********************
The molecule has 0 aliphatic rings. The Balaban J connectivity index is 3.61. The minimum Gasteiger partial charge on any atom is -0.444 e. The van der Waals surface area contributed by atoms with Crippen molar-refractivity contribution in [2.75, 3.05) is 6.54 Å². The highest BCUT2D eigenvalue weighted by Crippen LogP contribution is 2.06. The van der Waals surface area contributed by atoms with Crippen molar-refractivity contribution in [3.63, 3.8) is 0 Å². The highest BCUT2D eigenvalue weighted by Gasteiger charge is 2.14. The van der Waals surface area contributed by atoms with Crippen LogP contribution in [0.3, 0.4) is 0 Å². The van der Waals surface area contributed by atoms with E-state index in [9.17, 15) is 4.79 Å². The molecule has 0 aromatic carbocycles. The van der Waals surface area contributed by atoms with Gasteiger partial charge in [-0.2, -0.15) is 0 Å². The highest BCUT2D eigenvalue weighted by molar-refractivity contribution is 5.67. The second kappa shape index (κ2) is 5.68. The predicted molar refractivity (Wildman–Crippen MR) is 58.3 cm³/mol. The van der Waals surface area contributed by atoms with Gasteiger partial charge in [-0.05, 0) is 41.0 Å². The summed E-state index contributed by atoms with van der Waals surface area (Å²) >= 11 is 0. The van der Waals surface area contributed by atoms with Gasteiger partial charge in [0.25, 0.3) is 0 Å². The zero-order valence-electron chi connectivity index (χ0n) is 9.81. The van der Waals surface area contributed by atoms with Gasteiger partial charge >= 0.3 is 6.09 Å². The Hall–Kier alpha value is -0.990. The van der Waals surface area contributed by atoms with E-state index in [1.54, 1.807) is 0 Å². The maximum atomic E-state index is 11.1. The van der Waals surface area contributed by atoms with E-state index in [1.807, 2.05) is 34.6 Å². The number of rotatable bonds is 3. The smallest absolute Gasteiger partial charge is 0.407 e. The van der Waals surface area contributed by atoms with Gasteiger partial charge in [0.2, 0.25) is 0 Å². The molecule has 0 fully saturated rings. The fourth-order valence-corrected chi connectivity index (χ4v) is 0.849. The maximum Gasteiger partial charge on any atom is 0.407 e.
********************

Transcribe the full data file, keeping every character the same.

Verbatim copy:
The molecule has 0 aliphatic rings. The Balaban J connectivity index is 3.61. The minimum Gasteiger partial charge on any atom is -0.444 e. The van der Waals surface area contributed by atoms with Crippen molar-refractivity contribution in [2.75, 3.05) is 6.54 Å². The highest BCUT2D eigenvalue weighted by Crippen LogP contribution is 2.06. The van der Waals surface area contributed by atoms with Crippen molar-refractivity contribution in [3.63, 3.8) is 0 Å². The highest BCUT2D eigenvalue weighted by Gasteiger charge is 2.14. The van der Waals surface area contributed by atoms with Crippen LogP contribution in [0.3, 0.4) is 0 Å². The van der Waals surface area contributed by atoms with E-state index in [9.17, 15) is 4.79 Å². The molecule has 0 aromatic carbocycles. The van der Waals surface area contributed by atoms with Gasteiger partial charge in [-0.2, -0.15) is 0 Å². The highest BCUT2D eigenvalue weighted by molar-refractivity contribution is 5.67. The second kappa shape index (κ2) is 5.68. The predicted molar refractivity (Wildman–Crippen MR) is 58.3 cm³/mol. The van der Waals surface area contributed by atoms with Gasteiger partial charge in [-0.05, 0) is 41.0 Å². The summed E-state index contributed by atoms with van der Waals surface area (Å²) >= 11 is 0. The van der Waals surface area contributed by atoms with Gasteiger partial charge in [0.25, 0.3) is 0 Å². The zero-order valence-electron chi connectivity index (χ0n) is 9.81. The van der Waals surface area contributed by atoms with Gasteiger partial charge >= 0.3 is 6.09 Å². The Hall–Kier alpha value is -0.990. The van der Waals surface area contributed by atoms with E-state index in [1.54, 1.807) is 0 Å². The maximum atomic E-state index is 11.1. The van der Waals surface area contributed by atoms with E-state index in [1.807, 2.05) is 34.6 Å². The number of rotatable bonds is 3. The smallest absolute Gasteiger partial charge is 0.407 e. The van der Waals surface area contributed by atoms with Gasteiger partial charge in [0.2, 0.25) is 0 Å². The molecule has 0 fully saturated rings. The fourth-order valence-corrected chi connectivity index (χ4v) is 0.849. The maximum Gasteiger partial charge on any atom is 0.407 e.